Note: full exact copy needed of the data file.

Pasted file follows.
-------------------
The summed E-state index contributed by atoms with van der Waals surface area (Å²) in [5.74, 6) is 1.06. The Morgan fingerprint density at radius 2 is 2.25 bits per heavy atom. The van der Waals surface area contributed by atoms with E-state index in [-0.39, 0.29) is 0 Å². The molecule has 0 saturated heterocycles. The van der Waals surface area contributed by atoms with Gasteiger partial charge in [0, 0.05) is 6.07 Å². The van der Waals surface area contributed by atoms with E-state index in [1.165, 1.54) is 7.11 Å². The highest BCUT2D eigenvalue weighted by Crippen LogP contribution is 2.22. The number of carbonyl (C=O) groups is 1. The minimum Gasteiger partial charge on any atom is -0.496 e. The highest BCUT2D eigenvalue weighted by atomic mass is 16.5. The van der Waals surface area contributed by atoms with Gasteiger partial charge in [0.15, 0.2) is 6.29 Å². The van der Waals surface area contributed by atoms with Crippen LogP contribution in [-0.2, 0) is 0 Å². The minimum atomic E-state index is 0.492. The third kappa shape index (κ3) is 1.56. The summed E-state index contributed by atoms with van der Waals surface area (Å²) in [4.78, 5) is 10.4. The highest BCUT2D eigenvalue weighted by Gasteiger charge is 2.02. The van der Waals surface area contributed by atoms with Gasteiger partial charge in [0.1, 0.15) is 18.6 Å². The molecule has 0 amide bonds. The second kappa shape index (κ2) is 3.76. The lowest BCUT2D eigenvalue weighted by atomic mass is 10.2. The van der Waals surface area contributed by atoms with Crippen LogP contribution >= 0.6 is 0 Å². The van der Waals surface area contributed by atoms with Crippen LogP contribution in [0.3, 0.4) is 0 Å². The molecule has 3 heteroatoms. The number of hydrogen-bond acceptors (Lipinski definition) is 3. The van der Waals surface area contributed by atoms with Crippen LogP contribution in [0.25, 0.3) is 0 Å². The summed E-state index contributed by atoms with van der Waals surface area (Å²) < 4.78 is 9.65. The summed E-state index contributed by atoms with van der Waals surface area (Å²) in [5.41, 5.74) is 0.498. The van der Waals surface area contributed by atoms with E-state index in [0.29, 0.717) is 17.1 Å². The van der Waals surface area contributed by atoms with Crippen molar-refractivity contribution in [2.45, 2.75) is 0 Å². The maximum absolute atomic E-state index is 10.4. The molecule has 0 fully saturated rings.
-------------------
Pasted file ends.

The summed E-state index contributed by atoms with van der Waals surface area (Å²) in [5.74, 6) is 1.06. The Morgan fingerprint density at radius 2 is 2.25 bits per heavy atom. The van der Waals surface area contributed by atoms with E-state index in [-0.39, 0.29) is 0 Å². The molecule has 0 saturated heterocycles. The van der Waals surface area contributed by atoms with Gasteiger partial charge in [0, 0.05) is 6.07 Å². The van der Waals surface area contributed by atoms with E-state index in [1.165, 1.54) is 7.11 Å². The highest BCUT2D eigenvalue weighted by Crippen LogP contribution is 2.22. The number of carbonyl (C=O) groups is 1. The minimum Gasteiger partial charge on any atom is -0.496 e. The highest BCUT2D eigenvalue weighted by atomic mass is 16.5. The van der Waals surface area contributed by atoms with Gasteiger partial charge in [0.15, 0.2) is 6.29 Å². The van der Waals surface area contributed by atoms with Crippen LogP contribution in [-0.2, 0) is 0 Å². The minimum atomic E-state index is 0.492. The third kappa shape index (κ3) is 1.56. The summed E-state index contributed by atoms with van der Waals surface area (Å²) in [4.78, 5) is 10.4. The highest BCUT2D eigenvalue weighted by Gasteiger charge is 2.02. The van der Waals surface area contributed by atoms with Gasteiger partial charge in [0.1, 0.15) is 18.6 Å². The molecule has 0 amide bonds. The second kappa shape index (κ2) is 3.76. The lowest BCUT2D eigenvalue weighted by atomic mass is 10.2. The van der Waals surface area contributed by atoms with Crippen LogP contribution >= 0.6 is 0 Å². The van der Waals surface area contributed by atoms with Crippen LogP contribution in [0.3, 0.4) is 0 Å². The molecule has 3 heteroatoms. The number of hydrogen-bond acceptors (Lipinski definition) is 3. The van der Waals surface area contributed by atoms with Crippen LogP contribution in [0.25, 0.3) is 0 Å². The summed E-state index contributed by atoms with van der Waals surface area (Å²) < 4.78 is 9.65. The summed E-state index contributed by atoms with van der Waals surface area (Å²) in [5.41, 5.74) is 0.498. The van der Waals surface area contributed by atoms with E-state index in [0.29, 0.717) is 17.1 Å². The van der Waals surface area contributed by atoms with Crippen molar-refractivity contribution in [2.45, 2.75) is 0 Å². The maximum absolute atomic E-state index is 10.4. The molecule has 0 fully saturated rings.